The people in Somalia are dying from hunger and malnutrition every day, for this purpose we have started this project about finding a type of flour that will be helpful for them if could send it.
This are the different aspects that I have come up with that this flour should have.
high nutritional value
less ingredients you should need when cooking
Teff is an ancient and intriguing grain, tiny in size yet packed with nutrition. It is simple to prepare and similar to millet or quinoa in cooking. Teff is a great addition to your diet for nutrition, taste, and variety. Teff is native to Ethiopia where it accounts for one quarter of the total cereal production. Not a newcomer, it is believed that teff originated in Ethiopia between 4000 BC and 1000 BC. Although it has been used in Northeast Africa for centuries, teff only became known in other parts of the world in the late 20th century when farmers began to cultivate it in Australia and the Central United States. A growing demand for teff has made it more readily available in North America. It can usually be found in health food stores either in the grain form or ground into flour.
Teff flour has a high content of calcium and minerals such as aluminium, boron, phosphorus, magnesium, copper, zinc, iron and thiamine. One can make pancakes and cookies from teff flour too. It is full of amino acids that give you a long life. gluten-free teff is quite a versatile grain that can be used in baked foods as well as a thickening agent for soups, gravies, stews and puddings. Teff flour doesn't need as much water as the other flours
Whole grain teff flour is even more nutritious than whole wheat flour . While both have about the same amount of protein (4g) and fiber (4g) per 1/4 cup, Teff is also a good source of iron and a not-too-shabby source of calcium as well. That same 1/4 cup serving of teff flour contains 13% of the Daily Value for iron (versus about 6% for whole wheat flour) and 5% of the Daily Value for Calcium (versus 1% for whole wheat flour.) This makes teff flour an especially good food to incorporate into the diets of toddlers, children, teenage girls and adult women; all groups that tend not to meet the recommended intakes for iron and/or calcium on average Whole wheat flour Teff flour
Whole grain teff is one of the few plant foods that’s a source of complete protein
It can be grown under moisture-stress areas.
It can be grown under waterlogged conditions.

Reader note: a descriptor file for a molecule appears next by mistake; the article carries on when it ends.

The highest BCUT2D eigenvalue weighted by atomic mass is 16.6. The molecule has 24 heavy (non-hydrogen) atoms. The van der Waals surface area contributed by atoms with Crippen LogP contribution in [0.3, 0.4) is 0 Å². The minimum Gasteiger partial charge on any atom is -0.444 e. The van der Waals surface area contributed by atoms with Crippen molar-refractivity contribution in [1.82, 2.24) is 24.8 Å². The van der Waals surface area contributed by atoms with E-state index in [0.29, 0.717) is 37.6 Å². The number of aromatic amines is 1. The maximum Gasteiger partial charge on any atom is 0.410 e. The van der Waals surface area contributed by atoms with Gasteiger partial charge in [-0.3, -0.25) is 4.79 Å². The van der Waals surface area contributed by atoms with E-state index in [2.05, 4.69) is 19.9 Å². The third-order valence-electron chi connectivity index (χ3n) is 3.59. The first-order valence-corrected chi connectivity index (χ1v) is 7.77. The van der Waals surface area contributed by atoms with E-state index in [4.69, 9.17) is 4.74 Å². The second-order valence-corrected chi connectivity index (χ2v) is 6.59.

It is suitable and is used for double and relay cropping.
Its straw is a valuable animal feed during the dry season when there is acute shortage of feed. It is highly preferred by cattle and costs higher than the straw of other cereals.
It has acceptance in the national diet and enables farmers to earn more because of its high price.
It is a reliable and low-risk crop.
It can be stored for a relatively long period of time ( a minimum of 3 years) before it loses its viability.
It costs around 30 cents per ounce
Its the smallest grain in the world
Facts about Teff
Even though teff flour is not the flour with the highest content of proteins and calories, it has some other advantages that makes it more appropriate for the occasion. For instance teff flour lasts longer than all of the other flours and when it comes to bake bread it's the one that needs less water, and water it's a very important resource that it can't be found easily in Somalia. The value of teff per ounce is around 30 cents per ounce, when we say that teff is expensive it’s because it is not as cheap as the other flours, the price for teff it’s still accessible because the price of flour itself its very low, for example the price for wheat flour is around 23 cents per ounce. Rice flour is the cheapest of all the flours with a price of 8 cents per ounce however the nutritional value of rice flour it’s very low compared to teff flour.
Bibliography information and facts http://www.hort.purdue.edu/newcrop/proceedings1993/v2-231.html http://www.wholefoodsmarket.com/recipes/guides/grains.php http://www.buzzle.com/articles/wheat-flour-substitute.html http://skipthepie.org/cereal-grains-and-pasta/wild-rice-cooked/compared-to http://www.ethiogreen.com/productsfaq.html http://whatscookingamerica.net/CharlotteBradley/Teff-Flour.htm nutrition facts http://nutritiondata.self.com/facts/cereal-grains-and-pasta/10352/2 http://nutritiondata.self.com/facts/cereal-grains-and-pasta/10357/2 http://nutritiondata.self.com/facts/cereal-grains-and-pasta/5745/2